What’s going on with passenger rights?
Passenger rights were excluded from the fourth railway package and are currently the subject of a separate EU legislative procedure. The trilogue negotiations on the basis of the parliamentary decision of 15 November 2018 are currently underway. For the coherence of the European railway network from the passenger perspective with simultaneous liberalisation it is particularly important that, as demanded by Parliament, passenger rights apply to the entire system and also in the case of cross-provider changes. At present, passenger rights do not apply across operators when separate tickets are issued, which is why many railway companies no longer offer Europe-wide ticket sales. A force majeure clause would create perverse incentives for infrastructure maintenance and was also rejected by Parliament, which is to be welcomed.
What can the EU do better?
Even after the European elections the EU Commission in its new composition will certainly not move away from the policy of liberalising the railway market, including the separation of network and operation. It remains to be seen to what extent the promised increases in efficiency in the railway sector will actually be achieved by this policy. At the political level, it is particularly important to draw the attention of EU institutions to the unintended negative side effects of the liberalisation policy on conventional long-distance traffic and to persuade them to take appropriate countermeasures. In particular, the EU could:
• Aim to reduce investment risks and costs for new night train operators by acquiring its own fleet of sleeper and couchette coaches (either new or second-hand) and leasing them to new market entrants. An EU second-hand rail vehicle fleet for daytime passenger and freight transport is also conceivable and could lead to better market dynamics.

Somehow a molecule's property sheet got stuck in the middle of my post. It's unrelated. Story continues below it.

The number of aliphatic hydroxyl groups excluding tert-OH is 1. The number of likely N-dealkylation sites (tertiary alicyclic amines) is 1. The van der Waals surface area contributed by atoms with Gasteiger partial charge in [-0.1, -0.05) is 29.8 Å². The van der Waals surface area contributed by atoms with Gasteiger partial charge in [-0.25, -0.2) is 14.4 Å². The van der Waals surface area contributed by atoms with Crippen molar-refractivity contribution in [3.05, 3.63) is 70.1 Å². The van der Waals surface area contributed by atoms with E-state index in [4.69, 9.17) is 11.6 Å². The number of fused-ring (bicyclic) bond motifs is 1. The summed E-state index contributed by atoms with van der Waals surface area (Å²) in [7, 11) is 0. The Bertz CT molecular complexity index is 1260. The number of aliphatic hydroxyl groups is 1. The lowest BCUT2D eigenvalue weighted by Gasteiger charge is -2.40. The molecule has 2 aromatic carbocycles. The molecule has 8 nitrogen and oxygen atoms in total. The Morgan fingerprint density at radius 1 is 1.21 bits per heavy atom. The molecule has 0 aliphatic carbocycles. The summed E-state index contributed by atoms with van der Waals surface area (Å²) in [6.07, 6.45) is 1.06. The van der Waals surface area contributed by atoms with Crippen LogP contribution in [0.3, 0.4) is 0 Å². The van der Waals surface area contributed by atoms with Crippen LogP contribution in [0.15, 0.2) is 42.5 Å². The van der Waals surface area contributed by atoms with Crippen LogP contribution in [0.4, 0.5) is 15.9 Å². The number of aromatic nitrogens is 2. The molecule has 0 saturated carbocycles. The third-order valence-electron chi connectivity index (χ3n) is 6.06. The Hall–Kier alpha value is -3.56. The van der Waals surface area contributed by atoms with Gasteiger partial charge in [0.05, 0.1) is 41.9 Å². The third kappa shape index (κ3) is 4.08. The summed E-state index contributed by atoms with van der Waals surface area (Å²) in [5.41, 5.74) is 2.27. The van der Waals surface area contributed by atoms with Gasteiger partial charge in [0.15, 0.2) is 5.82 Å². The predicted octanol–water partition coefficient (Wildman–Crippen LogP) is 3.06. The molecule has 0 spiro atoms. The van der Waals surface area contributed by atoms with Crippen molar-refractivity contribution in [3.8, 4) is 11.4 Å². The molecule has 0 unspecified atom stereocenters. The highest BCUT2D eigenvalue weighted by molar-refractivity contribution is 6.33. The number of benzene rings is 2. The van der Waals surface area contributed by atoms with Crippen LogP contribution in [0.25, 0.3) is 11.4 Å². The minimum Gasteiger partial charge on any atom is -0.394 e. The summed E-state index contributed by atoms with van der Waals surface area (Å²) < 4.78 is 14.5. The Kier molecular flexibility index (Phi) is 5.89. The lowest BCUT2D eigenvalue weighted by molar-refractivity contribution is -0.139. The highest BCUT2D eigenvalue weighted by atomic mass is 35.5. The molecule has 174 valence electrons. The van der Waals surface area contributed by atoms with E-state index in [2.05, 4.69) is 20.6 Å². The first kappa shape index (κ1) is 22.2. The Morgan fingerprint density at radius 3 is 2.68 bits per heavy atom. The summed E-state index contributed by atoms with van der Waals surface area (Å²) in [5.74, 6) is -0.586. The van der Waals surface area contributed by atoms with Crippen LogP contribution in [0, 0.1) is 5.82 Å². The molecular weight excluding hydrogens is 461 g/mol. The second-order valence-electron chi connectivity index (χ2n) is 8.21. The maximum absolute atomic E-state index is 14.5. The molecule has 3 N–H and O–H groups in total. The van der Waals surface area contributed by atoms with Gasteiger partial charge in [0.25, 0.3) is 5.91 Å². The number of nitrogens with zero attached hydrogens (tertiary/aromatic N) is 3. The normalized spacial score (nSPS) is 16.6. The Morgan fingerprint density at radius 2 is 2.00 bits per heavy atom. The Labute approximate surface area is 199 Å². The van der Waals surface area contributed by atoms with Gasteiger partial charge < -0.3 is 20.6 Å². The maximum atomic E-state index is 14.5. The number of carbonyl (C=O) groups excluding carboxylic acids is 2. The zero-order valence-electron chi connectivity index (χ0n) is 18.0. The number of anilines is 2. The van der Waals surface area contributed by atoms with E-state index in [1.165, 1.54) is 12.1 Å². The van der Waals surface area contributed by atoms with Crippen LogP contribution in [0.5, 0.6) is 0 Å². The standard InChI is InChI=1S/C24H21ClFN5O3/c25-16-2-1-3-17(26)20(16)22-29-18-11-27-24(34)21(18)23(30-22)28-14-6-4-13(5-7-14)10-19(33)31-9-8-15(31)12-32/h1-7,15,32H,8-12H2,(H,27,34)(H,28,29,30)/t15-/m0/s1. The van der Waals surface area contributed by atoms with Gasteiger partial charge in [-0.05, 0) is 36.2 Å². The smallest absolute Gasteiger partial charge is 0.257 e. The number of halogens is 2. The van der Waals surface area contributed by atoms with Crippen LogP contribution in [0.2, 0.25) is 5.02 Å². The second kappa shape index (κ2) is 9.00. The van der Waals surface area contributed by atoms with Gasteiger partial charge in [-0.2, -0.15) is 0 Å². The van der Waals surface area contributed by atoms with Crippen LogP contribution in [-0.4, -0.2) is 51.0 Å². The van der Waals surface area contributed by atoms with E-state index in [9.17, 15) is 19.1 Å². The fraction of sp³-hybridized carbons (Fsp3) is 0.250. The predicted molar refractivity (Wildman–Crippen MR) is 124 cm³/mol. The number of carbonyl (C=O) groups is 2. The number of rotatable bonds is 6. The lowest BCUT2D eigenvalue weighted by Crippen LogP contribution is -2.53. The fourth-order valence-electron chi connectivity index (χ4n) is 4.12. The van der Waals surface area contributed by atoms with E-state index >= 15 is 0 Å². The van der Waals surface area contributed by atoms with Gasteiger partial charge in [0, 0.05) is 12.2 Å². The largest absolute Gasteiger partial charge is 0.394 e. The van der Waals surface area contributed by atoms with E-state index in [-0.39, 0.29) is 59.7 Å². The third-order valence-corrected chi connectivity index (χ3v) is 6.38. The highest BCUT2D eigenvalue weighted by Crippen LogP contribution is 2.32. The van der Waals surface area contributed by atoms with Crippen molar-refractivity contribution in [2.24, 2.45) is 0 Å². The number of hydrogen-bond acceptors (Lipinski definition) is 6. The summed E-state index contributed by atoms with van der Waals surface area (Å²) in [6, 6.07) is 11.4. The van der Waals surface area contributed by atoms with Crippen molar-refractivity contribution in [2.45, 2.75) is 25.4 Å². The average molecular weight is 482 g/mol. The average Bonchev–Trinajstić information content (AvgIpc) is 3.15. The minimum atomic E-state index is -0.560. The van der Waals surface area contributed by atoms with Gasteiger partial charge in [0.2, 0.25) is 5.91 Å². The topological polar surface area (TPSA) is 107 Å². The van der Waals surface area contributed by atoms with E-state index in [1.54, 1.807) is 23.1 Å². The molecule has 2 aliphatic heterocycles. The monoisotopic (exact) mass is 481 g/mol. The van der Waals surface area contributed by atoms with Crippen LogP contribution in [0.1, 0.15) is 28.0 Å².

• Tender night train connections between major European cities itself, possibly in cooperation with member states, cities and regions.
• Implement passenger rights rules in such a way that the European rail system remains a network that is useful beyond individual point-to-point connections offered by a particular operator.
• Pass on the evironmental and social costs of aviation to airlines and combat social dumping and low price policies in the aviation industry.
• Reduce direct and indirect subsidies to air and private motorized transport whereever possible.
In this context it is particularly important to strengthen the territorial and social cohesion of Europe; high-quality, climate-friendly mobility must be available to all Europeans. To achieve climate protection in the transport sector purely through market mechanisms is difficult to reconcile with this goal. Therefore, the EU must, in coordination with the member states, intervene more actively in the transport market. Offers that have the character of a partial decommodification of the transport system, such as Interrail, are very helpful in this context and should be strengthened. It would be conceivable, for example, to introduce a European long-distance social ticket with annual free kilometres to strengthen internal tourism and support internal migrant workers. Currently no political entity feels responsible for the functioning of the trans-European long-distance and night train network. This must change.
In order to effectively promote European
rail transport, the EU would have to step out of the role of a pure market
regulation authority and actively shape the transport system not only at the
infrastructure level but also at the service level. It remains to be seen
whether a sustainable consensus to this effect can be reached among the member
states and political party families. In some cases, however, this role can also
be fulfilled by the member states, regions and cities, especially in order to
create and promote pilot projects.